For example, I only have a few authors hanging on my walls at home, but he is one of them, right next to Mark Twain (Who, strangely, a lot of visitors think is Albert Einstein… Yes, I secretly judge the people who do that each and every time).
Right from the beginning of my exploration into books, I knew his name. When I was six or so, I remember getting a series of “comic” book adaptations of classic literature. I’m sure you remember these books. Opening any page, on one side would be heavily simplified and edited narrative and on the other will be a black-and-white drawing of what is happening. While as an adult I question whether we should be ruining the surprises and endings of great works of literature for kids in books like that, at the time, I couldn’t get enough of them.
Well, I had dozens of these books when I was a kid and most of them were attributed to Charles Dickens. These books were how I first experienced the madness of Miss Havisham and the “pointed” end of Sydney Carton.
When I was entering my teens, my brother played Tiny Tim twice in Grand Rapids Civic Theater’s production of A Christmas Carol (My brother was never a sickly boy, just cursed with adorable curly hair and a nice singing voice). It was a great adaptation (really great actually, the script had it narrated by Marley which I still think is a nice twist). A Christmas Carol was a big deal for a city like Grand Rapids, Michigan and you could see it in the production and the size of the cast.
I would work backstage at the shows. For some reason, the theater (and my parents) didn’t have a problem with a teenager climbing the flys high above the stage or pushing important and possibly dangerous parts of the scenery around. I have many fond memories of helping on the curtains above the stage watching the show going on below me, seeing the audience transfixed by a story they all could probably tell in their sleep if they had to.
I fell in love with that story because of that production. I also fell in love with the idea of “putting on a show” even though I have yet to really write an actual stage play.
My brother would go on to play Oliver in a Hope College Summer Repertory production of Oliver!. While I liked parts of the musical, I must admit if I have to hear “Where is Love” again I will probably scream and do physical harm to myself. Of course, by then I had actually read the real book.
See, I have read most of Dickens’ work. Some of my most proud collection in my bookshelf are my Oxford editions of his work. If anything my obsession with his storytelling and life have only increased. When I made my first trek to Europe after college, I had a book of literary landmarks and I think I hit every one possible for Dickens. One of my favorite moments was visiting his house and actually touching his writing desk. I didn’t squeal out loud, but I did have to bite my tongue from doing so.
Earlier this week, I wrote about works that I would love to adapt for the silver screen if I ever had a chance and one of the works I listed was A Tale of Two Cities. I remember the first time I read the work. It felt so different from his other books, and the atmosphere and tragedy of the stories really moved me. But A Tale of Two Cities also for me is an example of the power of his creative mind. Consider the ending and Sydney is heading to his end. While most writers today would simply have him say “It is a far, far better thing…” Dickens can’t stop there–oh no, he can’t–and Sydney is having visions of the future around the other characters, as if Dickens can’t turn off the part of his mind creating the stories. While for us the tale is ending, for him it is going on and on and on… That to me says everything about how he was wired as a writer.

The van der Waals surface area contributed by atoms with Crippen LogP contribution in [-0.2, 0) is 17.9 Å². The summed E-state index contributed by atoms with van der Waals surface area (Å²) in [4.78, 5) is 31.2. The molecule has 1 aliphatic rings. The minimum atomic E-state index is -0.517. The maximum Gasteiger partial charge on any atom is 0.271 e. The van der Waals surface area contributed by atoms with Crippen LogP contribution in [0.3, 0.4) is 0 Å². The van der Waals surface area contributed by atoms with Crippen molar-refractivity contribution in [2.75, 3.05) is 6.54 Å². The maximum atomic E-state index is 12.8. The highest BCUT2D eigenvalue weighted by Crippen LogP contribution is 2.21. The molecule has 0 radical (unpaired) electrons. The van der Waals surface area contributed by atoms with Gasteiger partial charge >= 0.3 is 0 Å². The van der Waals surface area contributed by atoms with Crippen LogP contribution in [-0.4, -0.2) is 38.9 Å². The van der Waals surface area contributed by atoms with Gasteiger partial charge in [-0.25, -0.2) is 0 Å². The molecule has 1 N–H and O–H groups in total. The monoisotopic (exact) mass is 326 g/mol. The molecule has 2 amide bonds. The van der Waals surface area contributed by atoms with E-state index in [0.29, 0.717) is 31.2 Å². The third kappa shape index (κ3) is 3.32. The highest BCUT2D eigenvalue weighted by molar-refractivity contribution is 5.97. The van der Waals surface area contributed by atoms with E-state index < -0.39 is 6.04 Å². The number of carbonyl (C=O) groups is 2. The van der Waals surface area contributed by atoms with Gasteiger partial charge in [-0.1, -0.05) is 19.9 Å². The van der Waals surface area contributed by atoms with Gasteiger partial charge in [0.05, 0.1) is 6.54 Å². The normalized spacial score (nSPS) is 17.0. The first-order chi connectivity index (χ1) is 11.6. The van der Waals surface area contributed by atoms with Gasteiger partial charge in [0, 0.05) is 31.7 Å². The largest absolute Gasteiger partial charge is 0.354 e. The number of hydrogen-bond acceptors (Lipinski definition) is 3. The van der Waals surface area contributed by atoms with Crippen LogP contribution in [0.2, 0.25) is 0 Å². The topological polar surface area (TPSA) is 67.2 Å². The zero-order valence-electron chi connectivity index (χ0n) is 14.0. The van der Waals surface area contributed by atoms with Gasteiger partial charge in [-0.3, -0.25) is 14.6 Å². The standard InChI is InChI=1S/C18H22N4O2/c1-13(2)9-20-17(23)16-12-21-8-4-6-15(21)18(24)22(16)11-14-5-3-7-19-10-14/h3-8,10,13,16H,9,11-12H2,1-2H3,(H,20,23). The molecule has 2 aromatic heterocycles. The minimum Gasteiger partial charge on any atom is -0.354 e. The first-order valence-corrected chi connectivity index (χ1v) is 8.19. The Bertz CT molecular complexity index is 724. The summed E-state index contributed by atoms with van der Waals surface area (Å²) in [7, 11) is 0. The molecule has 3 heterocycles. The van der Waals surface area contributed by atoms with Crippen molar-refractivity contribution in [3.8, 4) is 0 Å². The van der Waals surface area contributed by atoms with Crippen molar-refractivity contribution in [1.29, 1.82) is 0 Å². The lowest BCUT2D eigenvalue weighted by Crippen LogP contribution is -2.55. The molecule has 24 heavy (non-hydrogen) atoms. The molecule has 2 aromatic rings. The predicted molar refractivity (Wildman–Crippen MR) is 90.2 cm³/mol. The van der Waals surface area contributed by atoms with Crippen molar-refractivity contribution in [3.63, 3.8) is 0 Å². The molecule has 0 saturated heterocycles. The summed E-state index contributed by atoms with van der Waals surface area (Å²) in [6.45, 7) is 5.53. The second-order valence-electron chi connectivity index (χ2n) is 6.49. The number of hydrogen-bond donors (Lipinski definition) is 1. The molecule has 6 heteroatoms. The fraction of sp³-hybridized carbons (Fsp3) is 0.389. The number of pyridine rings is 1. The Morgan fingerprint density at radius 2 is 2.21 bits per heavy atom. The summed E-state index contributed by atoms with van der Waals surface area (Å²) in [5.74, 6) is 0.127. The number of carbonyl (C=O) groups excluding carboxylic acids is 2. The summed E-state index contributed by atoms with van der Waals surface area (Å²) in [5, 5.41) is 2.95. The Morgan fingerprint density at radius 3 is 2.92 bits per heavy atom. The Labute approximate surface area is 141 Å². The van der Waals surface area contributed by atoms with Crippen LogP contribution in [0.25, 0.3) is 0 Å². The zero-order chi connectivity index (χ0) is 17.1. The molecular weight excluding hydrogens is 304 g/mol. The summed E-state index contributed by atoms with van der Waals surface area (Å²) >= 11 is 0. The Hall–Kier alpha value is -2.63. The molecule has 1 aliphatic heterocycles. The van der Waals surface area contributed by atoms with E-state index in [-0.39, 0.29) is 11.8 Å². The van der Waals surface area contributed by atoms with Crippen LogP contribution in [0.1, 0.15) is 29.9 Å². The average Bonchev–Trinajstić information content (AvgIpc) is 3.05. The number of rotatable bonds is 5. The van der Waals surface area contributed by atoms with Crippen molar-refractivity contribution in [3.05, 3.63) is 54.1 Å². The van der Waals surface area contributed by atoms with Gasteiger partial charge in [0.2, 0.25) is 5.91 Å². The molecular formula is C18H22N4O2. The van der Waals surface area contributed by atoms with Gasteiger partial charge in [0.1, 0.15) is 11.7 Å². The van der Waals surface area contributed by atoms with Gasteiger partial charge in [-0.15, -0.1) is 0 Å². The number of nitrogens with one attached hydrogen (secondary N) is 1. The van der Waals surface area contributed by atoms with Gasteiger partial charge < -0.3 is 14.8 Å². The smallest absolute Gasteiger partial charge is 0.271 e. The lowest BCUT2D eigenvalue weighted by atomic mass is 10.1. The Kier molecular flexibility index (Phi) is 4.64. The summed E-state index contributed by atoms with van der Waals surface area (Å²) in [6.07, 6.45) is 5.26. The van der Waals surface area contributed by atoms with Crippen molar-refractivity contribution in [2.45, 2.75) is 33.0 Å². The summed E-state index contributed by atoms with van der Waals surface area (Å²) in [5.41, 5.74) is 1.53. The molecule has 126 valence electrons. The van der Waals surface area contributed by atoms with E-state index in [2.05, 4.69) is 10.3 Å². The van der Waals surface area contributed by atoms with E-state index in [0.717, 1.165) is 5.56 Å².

If I was to point to one of his works as my favorite it would have to be A Christmas Carol. A Christmas Carol, in my humble opinion is one of the few perfect works of literature. Just a word out of place and it would fall, it is that perfect. When my son was born, to help him fall asleep I read the entire book to him over the course of a week and it is a cherished memory for me.
Personally, if there is one thing I can say that Charles Dickens has taught me it is that I have limitations in my own writing ability. I cannot do what he does with plots. I just don’t have it in me to spin more than five plots at a time. I was able to have four plots going at the same time in a screenplay, but that was not a book; especially not a 700-page book like Bleak House. What he had going for him in his mind, I don’t.
Over the year as the world celebrated his 200th birthday, I have read a few articles where people try to speculate what he would be doing today. Some think he would have a blog or be a self-publisher, but I disagree. If Dickens was one thing it was passionate about his writing, even in today’s congested market of want-to-be published authors, he would have fought tooth and nail to play with the big publishing houses. I can’t see him happy with simply having a blog or publishing on his own and hoping it finds an audience. Dickens was a passionate fighter for his stories, and there is no way he would have let us have his stories for cheap.
Suffice to say, if he was alive today he would make sure we know his name and we know his stories, one way or another.